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The United States Isn’t A Top-tier Creditor, In One Map


– Nevertheless, public debt stabilisation at such elevated levels still render the US economy and public finances vulnerable to adverse shocks and in the absence of additional spending reform and revenue measures, deficits and debt will begin to rise again at the end of the decade. The U.S. is the most heavily indebted ‘AAA’ rated sovereign, with a gross debt ratio equivalent to double that of the ‘AAA’ median. RATING SENSITIVITIES The RWN reflects the following risk factors that may individually or collectively result in a downgrade of the ratings: – Failure by the government to honour interest and/or principal payments on the due date of U.S. Treasury securities would lead Fitch to downgrade the U.S. sovereign IDR to ‘Restricted Default’ (RD) until the default event was cured. We would also downgrade the rating of the affected issue(s) to ‘B+’ from ‘AAA’, the highest rating for securities in default in expectation of full or near-full recovery. Debt securities approaching maturity or those with approaching coupon payments would be vulnerable to a downgrade. The Country Ceiling would likely remain ‘AAA’. In the event of a deal to raise the debt ceiling and to resolve the government shutdown, which Fitch expects, the outcome of a subsequent review of the ratings would take into account the manner and duration of the agreement and the perceived risk of a similar episode occurring in the future. It would also reflect Fitch’s assessment of the following main factors: – The impact of the debt ceiling brinkmanship and government shutdown on our assessment of the effectiveness of government and political institutions, the coherence and credibility of economic policy, the potential long-term impact on the U.S.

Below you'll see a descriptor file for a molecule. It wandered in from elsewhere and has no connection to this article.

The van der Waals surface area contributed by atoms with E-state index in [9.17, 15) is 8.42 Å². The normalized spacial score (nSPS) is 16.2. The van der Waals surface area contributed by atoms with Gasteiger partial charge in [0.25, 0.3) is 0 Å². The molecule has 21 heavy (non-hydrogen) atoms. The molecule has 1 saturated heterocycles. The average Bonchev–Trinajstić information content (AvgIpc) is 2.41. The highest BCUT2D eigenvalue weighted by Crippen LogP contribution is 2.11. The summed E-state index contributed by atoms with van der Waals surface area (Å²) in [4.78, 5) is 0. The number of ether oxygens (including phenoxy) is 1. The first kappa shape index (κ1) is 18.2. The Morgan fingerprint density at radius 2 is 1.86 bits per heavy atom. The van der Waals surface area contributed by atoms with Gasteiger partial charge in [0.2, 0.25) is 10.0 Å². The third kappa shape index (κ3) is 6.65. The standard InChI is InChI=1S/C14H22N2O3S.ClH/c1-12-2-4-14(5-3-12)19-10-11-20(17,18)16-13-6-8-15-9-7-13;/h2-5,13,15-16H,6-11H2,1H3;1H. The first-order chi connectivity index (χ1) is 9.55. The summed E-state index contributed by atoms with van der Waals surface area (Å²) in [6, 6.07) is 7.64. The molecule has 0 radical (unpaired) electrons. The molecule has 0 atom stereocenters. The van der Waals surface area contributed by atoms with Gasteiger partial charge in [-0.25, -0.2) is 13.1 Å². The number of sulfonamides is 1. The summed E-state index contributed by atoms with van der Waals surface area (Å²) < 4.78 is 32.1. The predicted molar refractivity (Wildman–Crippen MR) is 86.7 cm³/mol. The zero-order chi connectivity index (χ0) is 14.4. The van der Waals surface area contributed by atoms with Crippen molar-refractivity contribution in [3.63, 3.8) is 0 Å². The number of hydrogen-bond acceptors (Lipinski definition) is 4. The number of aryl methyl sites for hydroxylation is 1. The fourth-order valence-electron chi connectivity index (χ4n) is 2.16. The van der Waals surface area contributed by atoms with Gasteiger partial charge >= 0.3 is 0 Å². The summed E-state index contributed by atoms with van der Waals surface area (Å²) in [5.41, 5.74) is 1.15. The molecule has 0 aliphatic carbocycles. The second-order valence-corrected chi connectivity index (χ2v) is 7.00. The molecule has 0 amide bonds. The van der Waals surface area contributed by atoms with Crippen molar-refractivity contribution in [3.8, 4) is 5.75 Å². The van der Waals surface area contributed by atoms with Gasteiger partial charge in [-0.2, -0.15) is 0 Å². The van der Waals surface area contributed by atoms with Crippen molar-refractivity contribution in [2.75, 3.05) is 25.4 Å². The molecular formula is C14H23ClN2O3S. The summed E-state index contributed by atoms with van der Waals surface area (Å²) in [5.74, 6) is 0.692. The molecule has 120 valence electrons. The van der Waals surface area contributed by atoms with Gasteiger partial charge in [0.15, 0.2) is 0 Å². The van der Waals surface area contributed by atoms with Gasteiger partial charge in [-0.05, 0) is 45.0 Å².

But how does the United States stack up internationally? For that we turn to the BlackRock Investment Institute, the research arm of the giant money manager. It has created the “BlackRock Sovereign Risk Index” which aims to combine key aspects of creditworthiness of 48 countries around the world. It factors in plenty of things that have to do with the substance of different countries’ finances, such as their current debt and deficit levels, banking system strength, and exposure to debt denominated in foreign currencies. But it also adds an important layer that it calls “Willingness to Pay.” It measures the effectiveness and efficiency of governments to meet their obligations, and counts for 30 percent of the total index. Perhaps it shouldn’t be surprising after the last couple of weeks of government shutdown and debt ceiling chicanery in Washington, but by BlackRock’s reckoning, the United States is not among the top-tier credit risks by this ranking. Here’s a complete map: You can check the detailed analysis for each country in an interactive graphic here . By BlackRock’s reckoning, the world’s most creditworthy nations–those with both solid finances and solid political systems that ensure bonds will be repaid–are the likes of Norway, Singapore, and Switzerland. The United States, as the map shows, is in the second tier, more similar to South Korea and Austria and Malaysia in its creditworthiness. For anyone who follows the news, it is hard to disagree. Neil Irwin is a Washington Post columnist and the economics editor of Wonkblog.